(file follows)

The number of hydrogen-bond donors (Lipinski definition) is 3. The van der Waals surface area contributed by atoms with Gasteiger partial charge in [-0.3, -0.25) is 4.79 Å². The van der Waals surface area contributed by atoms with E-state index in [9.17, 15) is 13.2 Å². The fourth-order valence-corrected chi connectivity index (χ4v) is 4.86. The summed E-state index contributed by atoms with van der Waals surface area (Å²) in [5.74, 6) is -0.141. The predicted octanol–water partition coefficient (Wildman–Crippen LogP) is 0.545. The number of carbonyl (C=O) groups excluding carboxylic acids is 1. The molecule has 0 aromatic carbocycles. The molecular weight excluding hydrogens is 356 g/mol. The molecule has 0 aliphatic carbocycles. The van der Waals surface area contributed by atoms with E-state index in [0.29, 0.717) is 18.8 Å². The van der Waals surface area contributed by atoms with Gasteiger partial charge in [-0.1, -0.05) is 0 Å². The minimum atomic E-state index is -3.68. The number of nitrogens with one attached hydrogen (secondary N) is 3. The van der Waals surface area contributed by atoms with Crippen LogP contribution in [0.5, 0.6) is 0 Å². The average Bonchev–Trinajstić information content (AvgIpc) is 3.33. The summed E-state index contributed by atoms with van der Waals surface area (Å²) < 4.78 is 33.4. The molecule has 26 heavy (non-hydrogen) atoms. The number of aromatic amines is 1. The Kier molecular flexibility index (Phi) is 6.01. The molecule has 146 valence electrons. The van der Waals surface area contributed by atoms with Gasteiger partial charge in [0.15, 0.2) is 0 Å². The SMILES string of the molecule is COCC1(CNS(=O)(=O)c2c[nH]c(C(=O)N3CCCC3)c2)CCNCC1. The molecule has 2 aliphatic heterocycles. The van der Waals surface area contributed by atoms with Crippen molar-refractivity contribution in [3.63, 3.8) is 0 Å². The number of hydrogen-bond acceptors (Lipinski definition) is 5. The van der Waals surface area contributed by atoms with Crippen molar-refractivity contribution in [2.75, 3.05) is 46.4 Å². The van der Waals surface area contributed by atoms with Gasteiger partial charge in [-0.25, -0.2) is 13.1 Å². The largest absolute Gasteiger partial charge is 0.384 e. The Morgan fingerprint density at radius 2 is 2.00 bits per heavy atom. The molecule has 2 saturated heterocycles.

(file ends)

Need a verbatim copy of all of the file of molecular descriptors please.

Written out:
The number of hydrogen-bond donors (Lipinski definition) is 3. The van der Waals surface area contributed by atoms with Gasteiger partial charge in [-0.3, -0.25) is 4.79 Å². The van der Waals surface area contributed by atoms with E-state index in [9.17, 15) is 13.2 Å². The fourth-order valence-corrected chi connectivity index (χ4v) is 4.86. The summed E-state index contributed by atoms with van der Waals surface area (Å²) in [5.74, 6) is -0.141. The predicted octanol–water partition coefficient (Wildman–Crippen LogP) is 0.545. The number of carbonyl (C=O) groups excluding carboxylic acids is 1. The molecule has 0 aromatic carbocycles. The molecular weight excluding hydrogens is 356 g/mol. The molecule has 0 aliphatic carbocycles. The van der Waals surface area contributed by atoms with E-state index in [0.29, 0.717) is 18.8 Å². The van der Waals surface area contributed by atoms with Gasteiger partial charge in [-0.1, -0.05) is 0 Å². The minimum atomic E-state index is -3.68. The number of nitrogens with one attached hydrogen (secondary N) is 3. The van der Waals surface area contributed by atoms with Crippen LogP contribution in [0.5, 0.6) is 0 Å². The average Bonchev–Trinajstić information content (AvgIpc) is 3.33. The summed E-state index contributed by atoms with van der Waals surface area (Å²) < 4.78 is 33.4. The molecule has 26 heavy (non-hydrogen) atoms. The number of aromatic amines is 1. The Kier molecular flexibility index (Phi) is 6.01. The molecule has 146 valence electrons. The van der Waals surface area contributed by atoms with Gasteiger partial charge in [0.15, 0.2) is 0 Å². The SMILES string of the molecule is COCC1(CNS(=O)(=O)c2c[nH]c(C(=O)N3CCCC3)c2)CCNCC1. The molecule has 2 aliphatic heterocycles. The van der Waals surface area contributed by atoms with Crippen molar-refractivity contribution in [3.63, 3.8) is 0 Å². The number of hydrogen-bond acceptors (Lipinski definition) is 5. The van der Waals surface area contributed by atoms with Crippen molar-refractivity contribution in [2.75, 3.05) is 46.4 Å². The van der Waals surface area contributed by atoms with Gasteiger partial charge in [-0.25, -0.2) is 13.1 Å². The largest absolute Gasteiger partial charge is 0.384 e. The Morgan fingerprint density at radius 2 is 2.00 bits per heavy atom. The molecule has 2 saturated heterocycles.